Stories by ESGN Students

New Teacher Spotlight: Ms. Courtney Flerlage

By Julia Sessions ‘18

Ms. Flerlage is an exciting addition to the English Department and Episcopal community. She says that her professors at Hollins University showed her “firsthand how much a teacher can change the way you interact with the world (for the better!).” Ms. Flerlage earned a Master of Fine Arts, in creative writing, at the University of Virginia, where she also taught undergraduate English courses for two years. “I came to love watching my students grow as readers–all the while I was learning and making discoveries alongside them,” Ms. Flerlage said. She added, “It became apparent that this was the ‘job’ I always wanted to have–to share reading and writing with others.”

What did you want to be when you were growing up? Would your younger self be surprised you are a teacher?

“When I was growing up, I always thought I’d end up as some sort of scientist or veterinarian. My mother was a cellular immunologist, and examining the natural world under a microscope–leaves, pond water, mud–was a common recreational activity. I think my younger self would be a bit surprised that I didn’t end up in a career that had to do with animals, but considering how much I’ve always loved reading, I think it wouldn’t be too unexpected.”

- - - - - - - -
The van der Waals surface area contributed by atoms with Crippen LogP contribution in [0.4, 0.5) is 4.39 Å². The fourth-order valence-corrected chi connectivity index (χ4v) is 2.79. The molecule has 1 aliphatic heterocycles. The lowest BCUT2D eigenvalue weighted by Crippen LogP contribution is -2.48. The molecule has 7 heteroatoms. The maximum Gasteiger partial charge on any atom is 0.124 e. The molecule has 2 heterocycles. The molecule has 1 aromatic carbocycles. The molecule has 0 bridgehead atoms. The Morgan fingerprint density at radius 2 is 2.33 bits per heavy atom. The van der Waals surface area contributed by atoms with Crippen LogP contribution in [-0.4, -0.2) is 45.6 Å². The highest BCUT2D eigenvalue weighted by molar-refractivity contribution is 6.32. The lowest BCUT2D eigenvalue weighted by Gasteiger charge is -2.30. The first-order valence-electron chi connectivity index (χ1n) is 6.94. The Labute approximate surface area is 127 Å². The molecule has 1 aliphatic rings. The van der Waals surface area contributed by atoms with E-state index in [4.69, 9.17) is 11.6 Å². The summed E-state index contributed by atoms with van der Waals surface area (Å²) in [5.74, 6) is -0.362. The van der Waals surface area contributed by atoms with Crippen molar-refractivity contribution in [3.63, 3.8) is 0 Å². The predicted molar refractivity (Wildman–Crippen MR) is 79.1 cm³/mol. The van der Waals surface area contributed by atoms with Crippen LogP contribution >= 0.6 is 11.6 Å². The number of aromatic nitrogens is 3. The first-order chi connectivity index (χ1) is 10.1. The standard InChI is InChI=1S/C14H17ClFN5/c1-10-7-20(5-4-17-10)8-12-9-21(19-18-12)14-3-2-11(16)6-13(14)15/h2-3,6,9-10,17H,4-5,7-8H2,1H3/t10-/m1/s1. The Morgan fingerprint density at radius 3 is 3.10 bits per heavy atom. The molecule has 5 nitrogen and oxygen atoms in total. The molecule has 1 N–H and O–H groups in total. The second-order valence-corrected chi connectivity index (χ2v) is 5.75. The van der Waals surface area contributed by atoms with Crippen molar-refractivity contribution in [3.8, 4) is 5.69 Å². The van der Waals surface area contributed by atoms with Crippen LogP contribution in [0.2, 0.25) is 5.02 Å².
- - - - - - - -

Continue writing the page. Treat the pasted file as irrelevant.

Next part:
What do you like to do for fun?

“I play several instruments–piano, flute, and ukulele (sort of)–so I spend a good bit of free time playing or just listening to music. I also consider poetry an essential part of who I am and how I relate to the world, so in my free time, I’m often reading–and if I’m reading, it’s likely a book of poems.”

What is something interesting about yourself?

“In college, I learned how to taxidermy birds and to pin insects. I’ve still kept up the insect pinning as a hobby.”

What is your favorite place to eat in Jacksonville and why?
“Right now, I’d have to say I’ve spent the most time at Bold Bean (though it’s technically a coffee shop). While I’m still searching for my go-to restaurant, I spend a lot of time in coffee shops, and so far, Bold Bean is my favorite!”

New Seminars Offer Seniors Chance to Dig Deeper

by Sara Himebauch ’18

Many students often find themselves interested in one or more subjects but cannot seem to fit them all into their schedules. In an effort to give the seniors an opportunity to better prepare for college and in an effort to provide them with more subjects to study, two new English senior seminars, Psychology in Literature and Philosophy in Literature, were created.

Psychology in Literature